Dean of Students Tedd Goundie to step down at end of 2013–14 academic year
After a decade of service as dean of students at Bates, Tedd R. Goundie has announced that he will step down at the end of this academic year.
In sharing the news with the college community, President Clayton Spencer said, “I am deeply grateful to Tedd for leading our student life program with exceptional thoughtfulness and a steady hand during a time of transformational change in the residential dimension of the liberal arts experience.”
Spencer said that Goundie, who spent 23 years in teaching and in student life at Swarthmore College before coming to Bates in 2004, “has been a wonderful partner to me during my first year on campus under sometimes very challenging circumstances. I have been extremely impressed by his depth of concern for our students, his nuanced judgment in every situation, and his impeccable integrity in all that he undertakes. I have learned a great deal from Tedd, and I am very pleased that he will remain in his role through this academic year.”
In 2004, Goundie said that the goal of his work as dean was to help “ensure the development of the whole individual, equipping graduates with critical intellectual skills to pursue their passions with joy and commitment.”
Under Goundie’s leadership, the college addressed a range of residential life issues and created proactive ways for students to play a larger role in improving residential life.
The college strengthened its junior adviser and residence coordinator programs, increased leadership development opportunities for students and expanded its diversity programming.
The Code of Student Conduct was revised and a bystander intervention program was initiated to moderate risky student behavior. Students have taken on more of the planning and execution for orientation programming, and AESOP — the student-led orientation program that brings first-year students together in small groups for off-campus experiences at the start of the year — has been expanded, with 70 percent of first-year students now participating.
At a time of heightened awareness of the importance of the residential experience in a liberal arts education, Goundie played a major role in the successful planning of the 152-bed residence hall at 280 College St., which opened in fall 2007.
Goundie sought to keep the enterprise of learning at the forefront of the building program and design. As he told Bates Magazine in 2005, at Bates “your living space is also where serious academic work happens. I don’t think you can underestimate the effect this [new residence] can have on student life at Bates.”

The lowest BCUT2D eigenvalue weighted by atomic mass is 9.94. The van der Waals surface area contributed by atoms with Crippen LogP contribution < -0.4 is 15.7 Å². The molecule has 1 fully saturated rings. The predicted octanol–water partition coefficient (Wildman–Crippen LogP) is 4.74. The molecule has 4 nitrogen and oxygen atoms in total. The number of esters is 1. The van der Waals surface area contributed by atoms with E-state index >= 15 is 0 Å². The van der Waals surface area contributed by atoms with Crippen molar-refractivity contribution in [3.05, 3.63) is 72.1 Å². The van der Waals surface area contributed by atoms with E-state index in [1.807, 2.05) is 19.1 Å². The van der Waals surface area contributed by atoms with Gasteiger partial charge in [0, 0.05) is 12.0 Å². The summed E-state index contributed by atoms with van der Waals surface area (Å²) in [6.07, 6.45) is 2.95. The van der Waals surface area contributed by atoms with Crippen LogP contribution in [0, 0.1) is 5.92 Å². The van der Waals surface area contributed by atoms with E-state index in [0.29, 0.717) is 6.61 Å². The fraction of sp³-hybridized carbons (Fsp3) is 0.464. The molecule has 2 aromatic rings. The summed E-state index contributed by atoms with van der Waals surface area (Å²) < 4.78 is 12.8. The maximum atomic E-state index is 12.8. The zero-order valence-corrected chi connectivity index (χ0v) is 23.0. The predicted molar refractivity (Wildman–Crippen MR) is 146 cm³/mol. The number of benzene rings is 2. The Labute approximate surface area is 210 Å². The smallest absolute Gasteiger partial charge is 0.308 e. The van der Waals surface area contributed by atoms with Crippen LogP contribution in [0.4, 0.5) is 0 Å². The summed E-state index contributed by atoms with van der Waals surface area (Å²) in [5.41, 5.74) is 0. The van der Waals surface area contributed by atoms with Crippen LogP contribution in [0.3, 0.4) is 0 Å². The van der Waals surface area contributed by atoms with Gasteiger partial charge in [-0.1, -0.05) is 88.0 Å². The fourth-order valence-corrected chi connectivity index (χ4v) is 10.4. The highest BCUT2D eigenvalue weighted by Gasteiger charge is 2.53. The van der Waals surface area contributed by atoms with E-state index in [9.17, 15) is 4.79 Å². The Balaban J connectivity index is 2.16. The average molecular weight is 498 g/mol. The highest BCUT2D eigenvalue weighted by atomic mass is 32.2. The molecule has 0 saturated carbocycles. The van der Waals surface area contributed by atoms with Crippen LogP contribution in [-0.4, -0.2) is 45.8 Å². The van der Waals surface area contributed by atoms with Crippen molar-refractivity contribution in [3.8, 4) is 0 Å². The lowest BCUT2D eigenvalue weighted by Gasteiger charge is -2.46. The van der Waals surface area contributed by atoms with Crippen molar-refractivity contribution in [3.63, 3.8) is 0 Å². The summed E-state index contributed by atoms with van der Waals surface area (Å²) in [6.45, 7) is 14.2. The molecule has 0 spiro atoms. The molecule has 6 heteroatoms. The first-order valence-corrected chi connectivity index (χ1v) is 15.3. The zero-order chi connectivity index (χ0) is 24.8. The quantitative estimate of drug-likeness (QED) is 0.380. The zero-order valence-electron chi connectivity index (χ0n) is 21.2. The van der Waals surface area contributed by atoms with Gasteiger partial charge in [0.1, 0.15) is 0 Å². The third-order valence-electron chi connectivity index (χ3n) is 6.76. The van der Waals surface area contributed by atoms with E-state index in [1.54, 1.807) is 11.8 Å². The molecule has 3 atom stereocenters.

Included in 280 College are two study rooms for individual or small group study, as well as a multipurpose room that can be used for review sessions or small lectures or seminars. With a central, open lounge with a fireplace, a well-planned kitchen and combined study and social spaces, 280 College is a popular campus residence.
Goundie’s other accomplishments in the academic sphere include the development of advising for the new general education curriculum, regularization of services for students with learning disabilities and improvements in the system for early warnings about academic performance.
Associate Professor of Art and Visual Culture Ned Harwood has served with Goundie on the college’s Committee on Academic Standing. Harwood said, “I am often struck by the complexities and difficulties of Tedd’s demanding job as dean of students. It is a job in which, I imagine, one can go from exhilaration and satisfaction to frustration and heartbreak in the space of a couple of hours.”
Harwood added that the position “requires someone who is generous and patient, clear-eyed and resilient, responsible and good-humored. It also requires unimpeachable integrity. Tedd brings all of those skills to bear as we navigate through the petitions in our meetings, and in doing so he has made those meetings a high point of my week.”
Reflecting on his 10 years at Bates, Goundie said, “Much of our most meaningful work in student life happens when students run into trouble. While those metrics have moved in the right direction over the last decade, some dramatically, I measure success one student at a time.
“Most students don’t ever need to see me, but I think of those who faced serious problems, who sat on the couch in my office, talking it through. I feel both great satisfaction watching these students walk across the stage a year or so later to accept their Bates diploma, and truthfully, admiration for the resilience of these students in the face of the obstacles they overcame so they could succeed.”
A 26-year veteran of student life in small residential liberal arts colleges, Goundie will share plans for the next phase in his career in the months to come.
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